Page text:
FIG. 7 also illustrates an alternate embodiment of the invention wherein only the corresponding segments 12 which define the inner wall portions 13 are joined by bases 26. Segments 12 of outer wall portions 15 in this embodiment have the form of individual wedge shaped members 18a which are disposed between flanges 30 of U-shaped members 20. In this embodiment, the structure of base 26 of members 20 is substantially simplified, as no overlapping of adjacent bases is required.
It should also be noted that, while some or all segments 12 are joined by bases to form a structure described herein as being generally U-shaped, similar shapes would, of course, be sufficient. Such other shapes would include any shape which provides two wall members or segments (arms) joined by some central structure.
Apparatus 10 may be readily assembled for use by positioning one cap 34 fixedly on outer hollow shaft 48. Cap 34 can conveniently be fixed to shaft 48 through any conventional means such as set screw 72 as shown in FIG. 6. Wedges 52, 52a can then be disposed on shaft structure 32, and segments 12 can be alternatingly oriented around wedges 52, 52a with projections 36 and extending portions 30a of segments 12 of one wall 14 disposed within cap 34. Remaining cap 34a may then suitably be slidably disposed on shaft structure 32 to encompass projections 36 and extending portions 30a of segments 12 of the other wall 14, followed by spring 44 and ring 46, which may be held in place by any conventional means such as set screw 74.
Assembled apparatus 10 is then, according to the invention, disposed within workpiece 16 in a position wherein walls 14 are arranged at either side of weld seam 66. Wedges 52, 52a are then manipulated as appropriate to expand walls 14 of apparatus 10, thereby providing a substantially isolated zone 68 into which inert gas can be introduced, for example through conduit 64, so as to provide a substantially inert shielding atmosphere at the root side of weld seam 66. When welding is completed and/or shielding is no longer necessary, wedges 52, 52a are further appropriately manipulated so as to allow walls 14 of apparatus 10 to return to a withdrawn or reduced circumference position. Walls of apparatus 10 may be biased to a withdrawn position by cap 34a which is biased against segments 12 by spring 44. Once walls 14 of apparatus 10 can be withdrawn, apparatus 10 can be readily removed from workpiece 16 and is ready for use in succeeding operations.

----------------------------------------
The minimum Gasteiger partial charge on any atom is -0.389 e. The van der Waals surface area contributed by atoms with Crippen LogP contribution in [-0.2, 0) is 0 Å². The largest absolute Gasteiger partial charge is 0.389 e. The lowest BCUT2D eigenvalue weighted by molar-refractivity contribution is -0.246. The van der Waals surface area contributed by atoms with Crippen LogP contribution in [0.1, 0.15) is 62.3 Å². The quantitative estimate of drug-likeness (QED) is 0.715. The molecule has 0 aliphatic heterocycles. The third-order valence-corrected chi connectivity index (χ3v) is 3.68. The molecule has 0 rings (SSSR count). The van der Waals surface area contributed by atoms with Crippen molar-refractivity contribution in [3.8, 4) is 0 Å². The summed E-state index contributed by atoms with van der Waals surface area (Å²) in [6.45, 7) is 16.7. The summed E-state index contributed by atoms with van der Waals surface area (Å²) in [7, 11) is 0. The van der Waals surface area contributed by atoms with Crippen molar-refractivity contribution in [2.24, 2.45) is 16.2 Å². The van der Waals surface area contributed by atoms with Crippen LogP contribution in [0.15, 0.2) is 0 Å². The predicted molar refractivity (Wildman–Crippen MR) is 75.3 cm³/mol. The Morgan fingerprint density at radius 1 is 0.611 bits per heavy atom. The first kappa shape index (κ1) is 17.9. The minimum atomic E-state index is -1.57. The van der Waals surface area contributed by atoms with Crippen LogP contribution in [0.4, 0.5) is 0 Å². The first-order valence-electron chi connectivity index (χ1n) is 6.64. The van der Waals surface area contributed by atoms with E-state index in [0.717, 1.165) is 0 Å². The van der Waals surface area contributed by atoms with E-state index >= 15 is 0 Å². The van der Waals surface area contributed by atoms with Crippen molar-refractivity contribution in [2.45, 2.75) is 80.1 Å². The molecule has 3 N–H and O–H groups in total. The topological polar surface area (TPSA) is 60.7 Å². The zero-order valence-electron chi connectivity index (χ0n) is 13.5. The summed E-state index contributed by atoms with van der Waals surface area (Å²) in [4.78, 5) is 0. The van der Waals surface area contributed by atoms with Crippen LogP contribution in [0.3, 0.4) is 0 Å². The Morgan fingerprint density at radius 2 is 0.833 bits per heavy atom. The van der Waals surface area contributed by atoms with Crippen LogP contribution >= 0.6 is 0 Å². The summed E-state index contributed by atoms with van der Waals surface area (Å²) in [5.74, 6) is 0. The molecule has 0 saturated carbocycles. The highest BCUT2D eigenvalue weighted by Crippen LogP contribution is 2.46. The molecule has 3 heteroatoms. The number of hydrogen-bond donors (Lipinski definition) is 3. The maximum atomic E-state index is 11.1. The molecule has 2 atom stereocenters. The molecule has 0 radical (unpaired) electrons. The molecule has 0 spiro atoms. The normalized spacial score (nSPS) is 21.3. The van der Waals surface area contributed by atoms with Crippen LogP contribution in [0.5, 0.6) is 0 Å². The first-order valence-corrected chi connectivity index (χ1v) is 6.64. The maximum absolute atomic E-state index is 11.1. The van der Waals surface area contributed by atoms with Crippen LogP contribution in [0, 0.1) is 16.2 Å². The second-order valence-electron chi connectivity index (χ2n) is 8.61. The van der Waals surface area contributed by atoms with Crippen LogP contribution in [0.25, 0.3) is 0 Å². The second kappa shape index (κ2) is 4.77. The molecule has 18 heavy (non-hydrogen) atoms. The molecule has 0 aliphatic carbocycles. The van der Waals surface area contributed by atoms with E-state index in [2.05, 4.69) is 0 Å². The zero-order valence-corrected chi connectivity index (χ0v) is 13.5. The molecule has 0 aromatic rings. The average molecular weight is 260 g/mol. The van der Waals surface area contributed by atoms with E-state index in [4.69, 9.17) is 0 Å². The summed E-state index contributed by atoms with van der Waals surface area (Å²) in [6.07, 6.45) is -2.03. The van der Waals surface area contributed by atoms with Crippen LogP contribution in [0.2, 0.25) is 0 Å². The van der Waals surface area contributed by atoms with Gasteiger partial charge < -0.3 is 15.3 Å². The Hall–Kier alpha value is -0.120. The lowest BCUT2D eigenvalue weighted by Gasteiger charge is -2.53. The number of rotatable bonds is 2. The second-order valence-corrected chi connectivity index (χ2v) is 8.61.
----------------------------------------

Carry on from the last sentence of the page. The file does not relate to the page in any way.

Returning to FIG. 2, a further embodiment will be described wherein additional structure is provided to hold segment 12 in the proper position during radial expansion and withdrawal. As shown in FIG. 2, wall segments 12 may be provided with grooves 76 and pins 78 which interlock to maintain proper positioning of adjacent wall segments 12 during expansion and withdrawal of radially adjustable walls 14. Grooves 76 in this embodiment preferably do not pass through the entire thickness of wall segments 12, and are preferably sufficiently deep to receive pins 78 therein. It should be noted that grooves 76 and pins 78 could be provided on wall segments 12 of either the inner 13 or outer 15 wall portions and also that it may be sufficient to provide grooves 76 and pins 78 on only one side or wall 14 of apparatus 10.
It is to be understood that the invention is not limited to the illustrations described and shown herein, which are deemed to be merely illustrative of the best modes of carrying out the invention, and which are susceptible of modification of form, size, arrangement of parts and details of operation. The invention rather is intended to encompass all such modifications which are within its spirit and scope as defined by the claims.
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|U.S. Classification||228/49.3, 269/48.1, 228/44.5, 228/219, 219/74|
|International Classification||B23K9/028, B23K37/053|
|Cooperative Classification||B23K37/0531, B23K9/0282|
|European Classification||B23K37/053B, B23K9/028B|
|Oct 22, 1993||AS||Assignment|
Owner name: INTEVEP, S.A., VENEZUELA
Free format text: ASSIGNMENT OF ASSIGNORS INTEREST;ASSIGNOR:ALEMAN, MIGUEL;REEL/FRAME:006750/0136
Effective date: 19931018
|Aug 31, 1998||FPAY||Fee payment|
Year of fee payment: 4
|Oct 9, 2002||REMI||Maintenance fee reminder mailed|
|Mar 21, 2003||LAPS||Lapse for failure to pay maintenance fees|
|May 20, 2003||FP||Expired due to failure to pay maintenance fee|
Effective date: 20030321